Sometimes, it’s hard to remember things about my pre-RSD self that I never would have forgotten otherwise. And after everything that happens to someone in this situation, choices have to be made. Do you fight? Do you let it all hit you like waves on a shoreline? Can you just keep moving? I had to fight. Having a daughter made the decision for me. I didn’t dwell. I tried not to. But I was grieving my old life – my old goals, really, as each one of them died away. And then I evolved. With each new drama, I’d move forward a bit more until I got caught up in the fairly regular intervals of: 1) seeing my doctor; 2) planning procedures; 3) having that procedure done; 4) waiting to see if it worked. 5) following up about it; 6) planning the next one. It went on like that for years. I barely recognized myself, pounds and pounds heavier and just plain miserable. “Who I was before, I cannot recall.”
But with the simple malfunction of a morphine pump, came a significant shift in reality. The cosmic shift! If it hadn’t stopped working, I’d still be floating along, medically controlled but internally & emotionally disconnected.
If it hadn’t broken, there’s no way I’d be back in school. There’s no way I’d be planning ahead in any way, except for my daughter. I’d never have wanted – or expected – more from myself. I was lucky. AM lucky. This is the reason I’m in constant positive, “motivate people!” mode. I can’t help it. “I’ll take this soul, that’s inside me now. Like a brand new friend, I’ll forever know. I’ve got this light and the will to show, I will always be better than before.”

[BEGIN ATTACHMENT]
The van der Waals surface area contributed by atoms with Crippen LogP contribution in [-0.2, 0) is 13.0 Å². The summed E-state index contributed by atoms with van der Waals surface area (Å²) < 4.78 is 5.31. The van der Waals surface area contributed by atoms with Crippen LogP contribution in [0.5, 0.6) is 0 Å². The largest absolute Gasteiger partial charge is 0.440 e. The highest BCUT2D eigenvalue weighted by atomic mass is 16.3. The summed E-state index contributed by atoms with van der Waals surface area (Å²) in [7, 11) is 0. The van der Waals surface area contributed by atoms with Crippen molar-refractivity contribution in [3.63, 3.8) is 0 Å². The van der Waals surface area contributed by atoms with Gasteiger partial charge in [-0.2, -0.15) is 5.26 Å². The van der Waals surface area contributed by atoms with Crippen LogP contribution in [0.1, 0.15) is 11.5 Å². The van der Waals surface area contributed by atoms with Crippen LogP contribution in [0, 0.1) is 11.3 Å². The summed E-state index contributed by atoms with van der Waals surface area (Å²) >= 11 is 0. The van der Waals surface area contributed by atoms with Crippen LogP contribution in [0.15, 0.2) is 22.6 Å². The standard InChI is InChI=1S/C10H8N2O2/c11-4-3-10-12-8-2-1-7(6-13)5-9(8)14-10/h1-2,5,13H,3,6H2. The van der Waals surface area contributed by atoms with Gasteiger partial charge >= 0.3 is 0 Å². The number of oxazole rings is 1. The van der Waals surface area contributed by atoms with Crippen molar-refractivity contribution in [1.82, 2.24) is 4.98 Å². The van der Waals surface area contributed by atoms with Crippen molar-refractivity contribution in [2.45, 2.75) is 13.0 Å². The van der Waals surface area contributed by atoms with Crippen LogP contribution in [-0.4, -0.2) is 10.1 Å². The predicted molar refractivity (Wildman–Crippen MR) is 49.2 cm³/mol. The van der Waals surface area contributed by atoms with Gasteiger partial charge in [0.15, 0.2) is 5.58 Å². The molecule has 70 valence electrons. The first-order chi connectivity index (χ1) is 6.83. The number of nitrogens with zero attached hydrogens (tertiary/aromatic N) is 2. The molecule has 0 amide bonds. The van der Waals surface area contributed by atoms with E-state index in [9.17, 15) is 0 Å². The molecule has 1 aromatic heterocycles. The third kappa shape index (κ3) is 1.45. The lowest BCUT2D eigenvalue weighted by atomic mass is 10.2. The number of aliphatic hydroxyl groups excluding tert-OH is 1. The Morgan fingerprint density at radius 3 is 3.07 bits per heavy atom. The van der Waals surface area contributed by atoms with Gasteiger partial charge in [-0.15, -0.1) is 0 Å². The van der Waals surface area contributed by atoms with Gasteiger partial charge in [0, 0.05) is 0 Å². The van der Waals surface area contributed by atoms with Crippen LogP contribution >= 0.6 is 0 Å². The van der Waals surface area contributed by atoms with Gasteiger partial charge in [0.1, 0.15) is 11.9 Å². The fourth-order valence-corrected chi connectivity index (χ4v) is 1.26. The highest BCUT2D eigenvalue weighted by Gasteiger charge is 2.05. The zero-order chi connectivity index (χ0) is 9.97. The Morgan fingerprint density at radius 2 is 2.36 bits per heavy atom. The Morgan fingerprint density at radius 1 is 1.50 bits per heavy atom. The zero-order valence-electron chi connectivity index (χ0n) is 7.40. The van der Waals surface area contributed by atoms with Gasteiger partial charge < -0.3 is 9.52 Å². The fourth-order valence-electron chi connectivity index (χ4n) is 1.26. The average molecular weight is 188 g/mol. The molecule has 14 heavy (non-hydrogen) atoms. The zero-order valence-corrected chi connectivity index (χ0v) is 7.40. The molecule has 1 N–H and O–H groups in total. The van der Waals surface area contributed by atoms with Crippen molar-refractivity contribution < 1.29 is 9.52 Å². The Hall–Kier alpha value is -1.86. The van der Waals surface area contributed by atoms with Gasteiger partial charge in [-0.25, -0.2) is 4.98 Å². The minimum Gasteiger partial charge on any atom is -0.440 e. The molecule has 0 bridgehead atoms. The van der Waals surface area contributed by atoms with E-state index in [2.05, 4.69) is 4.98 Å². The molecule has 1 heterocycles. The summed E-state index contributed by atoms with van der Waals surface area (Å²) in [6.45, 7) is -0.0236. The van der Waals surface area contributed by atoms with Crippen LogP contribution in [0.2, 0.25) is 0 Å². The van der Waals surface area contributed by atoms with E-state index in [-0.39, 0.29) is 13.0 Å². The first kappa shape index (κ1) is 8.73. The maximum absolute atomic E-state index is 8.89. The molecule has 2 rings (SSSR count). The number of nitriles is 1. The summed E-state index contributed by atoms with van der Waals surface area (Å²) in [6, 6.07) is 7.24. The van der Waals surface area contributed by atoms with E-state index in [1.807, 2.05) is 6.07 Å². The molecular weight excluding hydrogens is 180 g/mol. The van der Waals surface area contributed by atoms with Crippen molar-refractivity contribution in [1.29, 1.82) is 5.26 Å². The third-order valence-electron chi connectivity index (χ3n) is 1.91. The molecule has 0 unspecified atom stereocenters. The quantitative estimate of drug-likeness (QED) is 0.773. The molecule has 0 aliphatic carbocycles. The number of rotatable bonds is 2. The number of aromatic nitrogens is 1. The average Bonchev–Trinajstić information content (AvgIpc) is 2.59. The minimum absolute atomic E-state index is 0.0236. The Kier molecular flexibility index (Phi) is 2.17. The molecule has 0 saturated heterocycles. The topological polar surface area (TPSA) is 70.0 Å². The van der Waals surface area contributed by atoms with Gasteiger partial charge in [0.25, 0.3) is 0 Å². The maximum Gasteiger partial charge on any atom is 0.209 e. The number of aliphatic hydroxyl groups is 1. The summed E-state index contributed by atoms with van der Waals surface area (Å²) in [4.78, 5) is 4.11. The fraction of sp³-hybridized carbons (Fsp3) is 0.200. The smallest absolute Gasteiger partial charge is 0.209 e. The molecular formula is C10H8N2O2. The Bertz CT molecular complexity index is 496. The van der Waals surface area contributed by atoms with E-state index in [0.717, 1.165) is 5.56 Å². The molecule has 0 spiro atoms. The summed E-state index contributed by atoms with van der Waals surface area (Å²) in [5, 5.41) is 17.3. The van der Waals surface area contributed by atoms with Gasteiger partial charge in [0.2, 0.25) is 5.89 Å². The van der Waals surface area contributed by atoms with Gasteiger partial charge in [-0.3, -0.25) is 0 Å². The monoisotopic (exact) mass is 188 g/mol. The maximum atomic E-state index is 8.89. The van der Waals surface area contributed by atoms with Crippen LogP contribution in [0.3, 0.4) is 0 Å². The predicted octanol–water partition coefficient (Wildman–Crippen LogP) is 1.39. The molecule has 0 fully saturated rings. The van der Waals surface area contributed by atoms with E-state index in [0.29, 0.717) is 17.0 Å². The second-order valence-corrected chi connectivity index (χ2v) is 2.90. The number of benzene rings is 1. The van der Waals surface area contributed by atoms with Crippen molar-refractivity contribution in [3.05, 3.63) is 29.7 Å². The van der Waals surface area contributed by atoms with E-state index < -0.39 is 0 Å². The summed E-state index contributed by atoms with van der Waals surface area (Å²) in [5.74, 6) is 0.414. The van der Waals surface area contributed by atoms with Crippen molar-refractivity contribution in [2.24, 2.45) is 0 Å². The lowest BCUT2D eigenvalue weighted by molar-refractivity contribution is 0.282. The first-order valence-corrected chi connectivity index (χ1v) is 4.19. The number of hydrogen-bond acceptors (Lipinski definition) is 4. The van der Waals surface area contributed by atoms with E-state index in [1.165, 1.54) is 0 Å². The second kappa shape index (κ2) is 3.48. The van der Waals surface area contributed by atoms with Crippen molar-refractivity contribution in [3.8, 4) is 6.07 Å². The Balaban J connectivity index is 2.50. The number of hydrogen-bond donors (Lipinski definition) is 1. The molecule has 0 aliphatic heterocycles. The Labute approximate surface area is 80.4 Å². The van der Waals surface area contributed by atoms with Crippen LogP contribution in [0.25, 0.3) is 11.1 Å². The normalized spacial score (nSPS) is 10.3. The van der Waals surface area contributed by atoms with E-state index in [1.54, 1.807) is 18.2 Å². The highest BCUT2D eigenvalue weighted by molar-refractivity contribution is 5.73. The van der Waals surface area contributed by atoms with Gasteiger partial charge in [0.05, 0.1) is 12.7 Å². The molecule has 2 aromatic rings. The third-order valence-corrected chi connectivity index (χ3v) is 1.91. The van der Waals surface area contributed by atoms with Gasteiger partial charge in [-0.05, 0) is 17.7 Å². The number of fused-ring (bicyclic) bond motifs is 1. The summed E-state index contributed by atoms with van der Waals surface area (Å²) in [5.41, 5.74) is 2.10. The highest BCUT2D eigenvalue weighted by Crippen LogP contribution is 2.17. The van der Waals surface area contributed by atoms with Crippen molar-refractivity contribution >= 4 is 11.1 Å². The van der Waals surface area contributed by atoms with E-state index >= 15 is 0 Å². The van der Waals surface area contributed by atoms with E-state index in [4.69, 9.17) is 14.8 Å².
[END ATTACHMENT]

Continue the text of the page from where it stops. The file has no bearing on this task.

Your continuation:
Obviously, my circumstances aren’t yours, not his or hers. But we share something in common: having RSD, having a chronic illness. And it doesn’t have to control us! I know it feels like it does. But there are little ways that we can fight back. And we have to. Call it denial if you’d like. I call it survival. It’s mentally debilitating to feel like you’ve lost. That’s where I was. I’ve been down that low. And I don’t want that for any of my fellow warriors.
Take any light you can, arm yourself with that. Rediscover yourselves, things you love. Even if you aren’t a patient – maybe you’re the caregiver – same deal applies. And for those of you who aren’t battling a daily medical situation, this goes for you too! It’s easy to be bogged down by life – by the things you can’t change. Or think you can’t change.
I’ve read – and believe – that we can’t always control our circumstances, only our reactions to them. It’s true. I can get angry about being ill. I can rant and rave but it doesn’t change my diagnosis. Right? Of course not. But I can absolutely decide to be proactive and positive. There’s no upside to permanent anger and bitterness. All you get is more angry and bitter. And that’s not good for anyone. Of course I get angry about all of this. Especially when I’m on a roll of feeling good and getting a lot done! But, for me, I find it most productive to focus – whenever possible – on the good things in my life.
So, on these nights when I can’t sleep, I focus my energy on writing these blogs and thinking about my designs. About costumes I’d like to make.
“Long nights allow me, to feel I am falling! I am falling. The lights go out. Let me feel I am falling. I am falling, safely to the ground.”
As warriors, we’ll be here to catch each other.
Be kind to one another.
Peace and painlessness,